Category Archives: Sandy Storm

Flood Insurance Costs May Soar For Hardest-Hit Sandy Victims

coastal-flooding
Aerial pictures of North Carolina’s coast, after superstorm Sandy devastated the area. Photo courtesy of: © Program for the Study of Developed Shorelines (PSDS) / WCU

Excerpts;

“George Kasimos has almost finished repairing flood damage to his waterfront home, but his Superstorm Sandy nightmare is far from over.

Like thousands of others in the hardest-hit coastal stretches of New Jersey and New York, his life is in limbo as he waits to see if tough new coastal rebuilding rules make it just too expensive for him to stay. Federal authorities have been issuing them a sobering warning: Raise your homes above the flood plain or face soaring flood insurance costs. For many, it’s an impossible choice.

They think Sandy was a fluke, a storm to end all storms, the kind they won’t ever see again. And they’re preparing to do battle with the government for the right to continue living just as they have for generations, in low-lying abodes that were never built to endure storms, let alone the fierce hurricanes of the 21st century…”

Read Full Article, Huffington Post

We Need to Retreat From the Beach, By Orrin Pilkey
As ocean waters warm, the Northeast is likely to face more Sandy-like storms. And as sea levels continue to rise, the surges of these future storms will be higher and even more deadly. We can’t stop these powerful storms. But we can reduce the deaths and damage they cause… An Op Ed by Orrin H. Pilkey.

Rebuilding the Coastline, But at What Cost?

post-sandy-nj
Aerial pictures of Mantoloking, New Jersey’s coast, after superstorm Sandy devastated the area. Photo courtesy of: © Program for the Study of Developed Shorelines (PSDS) / WCU

Excerpts;

Nearly seven months after Hurricane Sandy decimated the northeastern coastline, destroying houses and infrastructure and dumping 11 billion gallons of untreated and partially treated sewage into rivers, bays, canals and even some streets, coastal communities have been racing against the clock to prepare for Memorial Day.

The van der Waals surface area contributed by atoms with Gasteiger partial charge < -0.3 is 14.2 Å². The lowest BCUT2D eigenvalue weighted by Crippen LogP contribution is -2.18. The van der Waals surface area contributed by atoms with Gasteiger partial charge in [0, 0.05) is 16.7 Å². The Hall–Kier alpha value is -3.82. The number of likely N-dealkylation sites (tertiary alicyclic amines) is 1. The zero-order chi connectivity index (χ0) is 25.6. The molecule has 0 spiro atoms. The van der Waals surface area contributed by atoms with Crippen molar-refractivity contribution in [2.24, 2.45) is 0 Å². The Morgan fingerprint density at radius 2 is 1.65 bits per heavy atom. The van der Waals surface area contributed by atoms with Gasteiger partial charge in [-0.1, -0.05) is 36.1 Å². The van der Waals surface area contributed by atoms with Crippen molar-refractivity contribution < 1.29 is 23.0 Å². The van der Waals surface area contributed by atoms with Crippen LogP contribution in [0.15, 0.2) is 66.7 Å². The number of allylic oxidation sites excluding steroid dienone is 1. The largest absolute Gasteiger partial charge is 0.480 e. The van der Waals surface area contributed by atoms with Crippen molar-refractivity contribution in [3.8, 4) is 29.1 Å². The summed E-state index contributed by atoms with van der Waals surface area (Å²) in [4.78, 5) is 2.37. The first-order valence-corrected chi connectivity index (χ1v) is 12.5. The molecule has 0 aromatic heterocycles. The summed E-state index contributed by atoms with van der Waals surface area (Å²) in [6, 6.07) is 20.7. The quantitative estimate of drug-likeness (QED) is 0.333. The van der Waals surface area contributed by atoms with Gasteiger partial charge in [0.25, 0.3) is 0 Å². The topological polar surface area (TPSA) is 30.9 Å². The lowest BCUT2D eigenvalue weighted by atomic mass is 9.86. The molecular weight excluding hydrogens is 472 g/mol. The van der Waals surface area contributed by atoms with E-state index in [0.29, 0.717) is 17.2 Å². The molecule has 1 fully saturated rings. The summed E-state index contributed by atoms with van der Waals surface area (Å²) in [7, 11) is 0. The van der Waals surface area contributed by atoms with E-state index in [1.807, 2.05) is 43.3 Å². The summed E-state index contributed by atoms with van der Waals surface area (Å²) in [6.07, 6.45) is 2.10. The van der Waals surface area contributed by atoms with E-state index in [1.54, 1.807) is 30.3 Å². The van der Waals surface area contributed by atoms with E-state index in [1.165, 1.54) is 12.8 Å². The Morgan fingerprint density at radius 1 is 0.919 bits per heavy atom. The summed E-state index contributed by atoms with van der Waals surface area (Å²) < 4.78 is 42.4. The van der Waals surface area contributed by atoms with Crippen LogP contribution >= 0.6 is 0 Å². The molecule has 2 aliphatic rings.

“My fear is that the environmental damage from Hurricane Sandy is going to be long-term and will result more from our response than from the storm itself,” said Robert S. Young, head of the Program for the Study of Developed Shorelines at Western Carolina University…

Read Full Article, The New York Times

Dispute in Hamptons Set Off by Effort to Hold Back Ocean

Southampton-Village
Construction of a large rock revetment, certainly one of the largest structure in the entire US designed to protect only one house. Learn more

Excerpts;

Soon after Hurricane Sandy hit last fall, Joshua Harris, a billionaire hedge fund founder and an owner of the Philadelphia 76ers, began to fear that his $25 million home on the water here might fall victim to the next major storm. So he installed a costly defense against incoming waves: a shield of large metal plates on the beach, camouflaged by sand…

“If you build a structure like that, the beach is going to disappear,” Robert Young, a coastal geologist hired by the town of Southampton, told The New York Times. “The sea wall is not there to protect the beach. It is there to protect the property behind the beach.”

Read Full Article, New York Times

Hedge Fund Managers Build Walls Of Sand To Protect Hamptons Homes, FINalternatives

Post Sandy Coastal Engineering Atrocity at Village of Southampton, In Pictures

Rebuilding the Shores, Increasing the Risks

mantoloking-before-after-sandy
Oblique aerial photographs of Mantoloking, NJ. View looking west along the New Jersey shore. Storm waves and surge cut across the barrier island at Mantoloking, NJ, eroding a wide beach, destroying houses and roads, and depositing sand onto the island and into the back-bay. Construction crews with heavy machinery are seen clearing sand from roads and pushing sand seaward to build a wider beach and protective berm just days after the storm. The yellow arrow in each image points to the same feature. Captions and Photo source: USGS

Excerpts;

This might be a good time to take a look at the most important environmental law that nobody has ever heard of…

Read Full Article, The New York Times

Shoring Up the Nation’s Crumbling Coastlines
Hurricane Sandy pummeled the beaches of the Northeast, stripping away sand and dunes, and ploughing through seawalls. Can beaches be rebuilt to face fiercer storms and rising seas? And is there even enough sand to do it? Ira Flatow and guests discuss engineering the nation’s coasts for “the new normal.”